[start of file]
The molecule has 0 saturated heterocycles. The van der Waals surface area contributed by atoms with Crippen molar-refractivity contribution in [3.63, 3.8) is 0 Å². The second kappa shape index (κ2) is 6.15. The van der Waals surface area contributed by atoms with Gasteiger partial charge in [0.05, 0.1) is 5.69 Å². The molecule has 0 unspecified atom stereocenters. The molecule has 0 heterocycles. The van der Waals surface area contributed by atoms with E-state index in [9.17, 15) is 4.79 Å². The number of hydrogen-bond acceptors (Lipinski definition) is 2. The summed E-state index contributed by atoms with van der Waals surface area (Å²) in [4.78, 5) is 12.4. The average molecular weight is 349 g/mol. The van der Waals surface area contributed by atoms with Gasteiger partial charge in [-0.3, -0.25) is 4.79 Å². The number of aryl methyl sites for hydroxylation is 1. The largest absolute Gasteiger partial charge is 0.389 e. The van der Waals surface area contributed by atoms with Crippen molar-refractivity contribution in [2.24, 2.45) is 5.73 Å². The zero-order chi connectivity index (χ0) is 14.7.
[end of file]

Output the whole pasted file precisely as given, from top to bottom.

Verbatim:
The molecule has 0 saturated heterocycles. The van der Waals surface area contributed by atoms with Crippen molar-refractivity contribution in [3.63, 3.8) is 0 Å². The second kappa shape index (κ2) is 6.15. The van der Waals surface area contributed by atoms with Gasteiger partial charge in [0.05, 0.1) is 5.69 Å². The molecule has 0 unspecified atom stereocenters. The molecule has 0 heterocycles. The van der Waals surface area contributed by atoms with E-state index in [9.17, 15) is 4.79 Å². The number of hydrogen-bond acceptors (Lipinski definition) is 2. The summed E-state index contributed by atoms with van der Waals surface area (Å²) in [4.78, 5) is 12.4. The average molecular weight is 349 g/mol. The van der Waals surface area contributed by atoms with Gasteiger partial charge in [-0.3, -0.25) is 4.79 Å². The number of aryl methyl sites for hydroxylation is 1. The largest absolute Gasteiger partial charge is 0.389 e. The van der Waals surface area contributed by atoms with Crippen molar-refractivity contribution in [2.24, 2.45) is 5.73 Å². The zero-order chi connectivity index (χ0) is 14.7.